year 13 alevel chemistry

Hi if someone could help I would be very very thankful
at the moment in chemistry, i'm doing acids and bases and I do find it quite good, but I am trying to do homework right now and for some reason it just isn't making sense.

i need to find the concentration of NaOH using the pH which is 11
if someone could give me the steps on how to do it, I would be so happy. I don't want the answer I want to figure it out on my own!! thanks
Original post by _unknown_123
Hi if someone could help I would be very very thankful
at the moment in chemistry, i'm doing acids and bases and I do find it quite good, but I am trying to do homework right now and for some reason it just isn't making sense.

i need to find the concentration of NaOH using the pH which is 11
if someone could give me the steps on how to do it, I would be so happy. I don't want the answer I want to figure it out on my own!! thanks

What have you tried so far?
Original post by TypicalNerd
What have you tried so far?

well I know that [H+] = 10^-11 which is 1x10^-11
then i knew kw=[H+]^2 so I did that as well and got 1x10^-22 and that is all i've managed

no clue if this is right by the way just tried it out using classwork LOL
Original post by _unknown_123
well I know that [H+] = 10^-11 which is 1x10^-11
then i knew kw=[H+]^2 so I did that as well and got 1x10^-22 and that is all i've managed

no clue if this is right by the way just tried it out using classwork LOL

That isn’t quite right.

Because it’s not pure water, you can’t get away with using Kw = [H^+]^2.

Can you think of another expression for Kw and do you know the value of Kw (at 25°C)?
Original post by TypicalNerd
That isn’t quite right.

Because it’s not pure water, you can’t get away with using Kw = [H^+]^2.

Can you think of another expression for Kw and do you know the value of Kw (at 25°C)?

LMAO i thought it wasn't right, I am not good with guessing
would I use 1x10^-14 for kw, I know you use that when not given it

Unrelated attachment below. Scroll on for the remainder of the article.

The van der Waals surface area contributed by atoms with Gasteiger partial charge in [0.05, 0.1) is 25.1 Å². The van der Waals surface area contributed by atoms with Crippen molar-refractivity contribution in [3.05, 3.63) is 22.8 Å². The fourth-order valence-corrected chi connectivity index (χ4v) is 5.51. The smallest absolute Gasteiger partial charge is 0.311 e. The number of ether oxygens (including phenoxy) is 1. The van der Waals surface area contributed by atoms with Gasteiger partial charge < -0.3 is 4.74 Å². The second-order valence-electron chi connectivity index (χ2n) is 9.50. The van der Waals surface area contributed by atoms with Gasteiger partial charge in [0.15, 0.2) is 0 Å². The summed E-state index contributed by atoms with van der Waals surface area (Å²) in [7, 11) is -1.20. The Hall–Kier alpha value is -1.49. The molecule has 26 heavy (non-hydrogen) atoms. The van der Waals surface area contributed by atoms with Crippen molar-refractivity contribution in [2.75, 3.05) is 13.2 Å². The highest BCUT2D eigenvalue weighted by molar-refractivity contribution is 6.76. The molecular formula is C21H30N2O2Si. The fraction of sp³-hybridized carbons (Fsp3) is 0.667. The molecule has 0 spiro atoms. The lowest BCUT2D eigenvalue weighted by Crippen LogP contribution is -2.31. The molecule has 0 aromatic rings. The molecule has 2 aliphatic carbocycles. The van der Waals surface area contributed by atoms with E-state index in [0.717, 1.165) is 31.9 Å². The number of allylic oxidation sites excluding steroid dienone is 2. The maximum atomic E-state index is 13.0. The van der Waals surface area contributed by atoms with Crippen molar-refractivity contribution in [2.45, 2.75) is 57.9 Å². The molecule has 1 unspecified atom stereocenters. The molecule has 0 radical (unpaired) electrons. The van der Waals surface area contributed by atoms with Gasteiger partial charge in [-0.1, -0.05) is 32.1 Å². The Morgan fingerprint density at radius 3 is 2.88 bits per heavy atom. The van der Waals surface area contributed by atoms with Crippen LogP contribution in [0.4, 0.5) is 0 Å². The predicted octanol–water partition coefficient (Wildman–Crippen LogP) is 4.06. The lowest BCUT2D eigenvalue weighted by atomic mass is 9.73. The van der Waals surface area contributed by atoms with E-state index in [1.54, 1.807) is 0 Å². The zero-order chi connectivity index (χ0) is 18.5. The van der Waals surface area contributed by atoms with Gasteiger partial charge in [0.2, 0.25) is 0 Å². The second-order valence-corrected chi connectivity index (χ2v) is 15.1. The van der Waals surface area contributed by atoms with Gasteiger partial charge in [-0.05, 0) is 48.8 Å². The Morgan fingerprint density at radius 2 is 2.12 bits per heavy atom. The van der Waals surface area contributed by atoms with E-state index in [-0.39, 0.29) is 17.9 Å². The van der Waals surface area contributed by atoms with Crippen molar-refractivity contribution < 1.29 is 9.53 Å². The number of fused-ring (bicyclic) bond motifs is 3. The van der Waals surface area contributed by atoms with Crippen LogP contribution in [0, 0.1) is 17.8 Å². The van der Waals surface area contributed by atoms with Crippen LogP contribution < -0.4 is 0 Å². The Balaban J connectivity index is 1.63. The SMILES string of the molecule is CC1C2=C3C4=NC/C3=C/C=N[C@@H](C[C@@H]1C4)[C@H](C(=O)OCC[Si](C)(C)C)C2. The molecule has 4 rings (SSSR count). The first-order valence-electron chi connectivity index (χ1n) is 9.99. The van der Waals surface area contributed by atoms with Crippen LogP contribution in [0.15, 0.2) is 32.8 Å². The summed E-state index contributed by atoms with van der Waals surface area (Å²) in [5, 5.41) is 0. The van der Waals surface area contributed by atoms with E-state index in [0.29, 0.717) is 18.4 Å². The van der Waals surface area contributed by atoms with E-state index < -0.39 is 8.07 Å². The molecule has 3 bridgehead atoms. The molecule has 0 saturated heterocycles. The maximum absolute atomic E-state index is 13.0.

kw=[H+][OH-]?
Original post by _unknown_123
LMAO i thought it wasn't right, I am not good with guessing
would I use 1x10^-14 for kw, I know you use that when not given it
kw=[H+][OH-]?

Both of those are correct.

You were also correct when you deduced [H^+] = 10^-11 mol dm^-3

Now how might you proceed?
Original post by _unknown_123
LMAO i thought it wasn't right, I am not good with guessing
would I use 1x10^-14 for kw, I know you use that when not given it
kw=[H+][OH-]?

would I find [H+] then use 1x10^-14 for kw, and rearrange the equation to find [OH-]??
Original post by _unknown_123
would I find [H+] then use 1x10^-14 for kw, and rearrange the equation to find [OH-]??

That’s exactly it. Though you have already correctly found [H^+] = 10^-11 mol dm^-3

Because sodium hydroxide is a strong base, it dissociates fully in water to form one OH^- ion per NaOH dissolved, so incidentally, what does that make [OH^-] also equal to.
(edited 10 months ago)
Original post by TypicalNerd
That’s exactly it. Though you have already correctly found [H^+] = 10^-11 mol dm^-3

Because sodium hydroxide is a strong base, it dissociates fully in water to form one OH^- ion per NaOH dissolved, so incidentally, what does that make [OH^-] also equal to.

thank you so much, wow that was simple I really have a habit of not thinking and get worried when I don't understand it LOL